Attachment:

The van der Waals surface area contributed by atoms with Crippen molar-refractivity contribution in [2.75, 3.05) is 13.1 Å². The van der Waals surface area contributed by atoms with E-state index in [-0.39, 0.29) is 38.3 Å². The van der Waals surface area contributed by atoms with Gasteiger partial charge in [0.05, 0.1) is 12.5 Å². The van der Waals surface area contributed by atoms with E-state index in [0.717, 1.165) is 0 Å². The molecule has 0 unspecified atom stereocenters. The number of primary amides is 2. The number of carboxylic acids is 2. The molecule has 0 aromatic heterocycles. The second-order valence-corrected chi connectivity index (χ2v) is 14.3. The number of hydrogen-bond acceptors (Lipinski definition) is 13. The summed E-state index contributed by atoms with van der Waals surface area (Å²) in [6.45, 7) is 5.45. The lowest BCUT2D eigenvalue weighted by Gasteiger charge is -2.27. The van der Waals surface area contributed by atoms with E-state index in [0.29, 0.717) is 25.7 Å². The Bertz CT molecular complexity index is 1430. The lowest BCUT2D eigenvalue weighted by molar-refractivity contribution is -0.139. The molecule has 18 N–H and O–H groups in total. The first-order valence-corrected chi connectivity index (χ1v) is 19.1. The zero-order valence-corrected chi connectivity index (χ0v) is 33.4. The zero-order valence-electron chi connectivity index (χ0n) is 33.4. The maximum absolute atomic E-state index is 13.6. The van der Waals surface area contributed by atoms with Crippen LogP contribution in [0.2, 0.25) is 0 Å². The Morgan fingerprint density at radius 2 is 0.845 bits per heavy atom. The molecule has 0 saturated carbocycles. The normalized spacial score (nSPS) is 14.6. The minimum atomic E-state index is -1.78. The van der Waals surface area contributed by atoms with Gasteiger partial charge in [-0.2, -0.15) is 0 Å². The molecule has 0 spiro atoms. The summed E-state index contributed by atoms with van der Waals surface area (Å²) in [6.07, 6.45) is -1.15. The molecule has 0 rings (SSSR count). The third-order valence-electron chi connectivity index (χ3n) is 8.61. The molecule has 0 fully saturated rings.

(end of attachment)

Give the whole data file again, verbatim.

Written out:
The van der Waals surface area contributed by atoms with Crippen molar-refractivity contribution in [2.75, 3.05) is 13.1 Å². The van der Waals surface area contributed by atoms with E-state index in [-0.39, 0.29) is 38.3 Å². The van der Waals surface area contributed by atoms with Gasteiger partial charge in [0.05, 0.1) is 12.5 Å². The van der Waals surface area contributed by atoms with E-state index in [0.717, 1.165) is 0 Å². The molecule has 0 unspecified atom stereocenters. The number of primary amides is 2. The number of carboxylic acids is 2. The molecule has 0 aromatic heterocycles. The second-order valence-corrected chi connectivity index (χ2v) is 14.3. The number of hydrogen-bond acceptors (Lipinski definition) is 13. The summed E-state index contributed by atoms with van der Waals surface area (Å²) in [6.45, 7) is 5.45. The lowest BCUT2D eigenvalue weighted by Gasteiger charge is -2.27. The van der Waals surface area contributed by atoms with E-state index in [0.29, 0.717) is 25.7 Å². The Bertz CT molecular complexity index is 1430. The lowest BCUT2D eigenvalue weighted by molar-refractivity contribution is -0.139. The molecule has 18 N–H and O–H groups in total. The first-order valence-corrected chi connectivity index (χ1v) is 19.1. The zero-order valence-corrected chi connectivity index (χ0v) is 33.4. The zero-order valence-electron chi connectivity index (χ0n) is 33.4. The maximum absolute atomic E-state index is 13.6. The van der Waals surface area contributed by atoms with Crippen LogP contribution in [0.2, 0.25) is 0 Å². The Morgan fingerprint density at radius 2 is 0.845 bits per heavy atom. The molecule has 0 saturated carbocycles. The normalized spacial score (nSPS) is 14.6. The minimum atomic E-state index is -1.78. The van der Waals surface area contributed by atoms with Gasteiger partial charge in [-0.2, -0.15) is 0 Å². The molecule has 0 spiro atoms. The summed E-state index contributed by atoms with van der Waals surface area (Å²) in [6.07, 6.45) is -1.15. The molecule has 0 rings (SSSR count). The third-order valence-electron chi connectivity index (χ3n) is 8.61. The molecule has 0 fully saturated rings.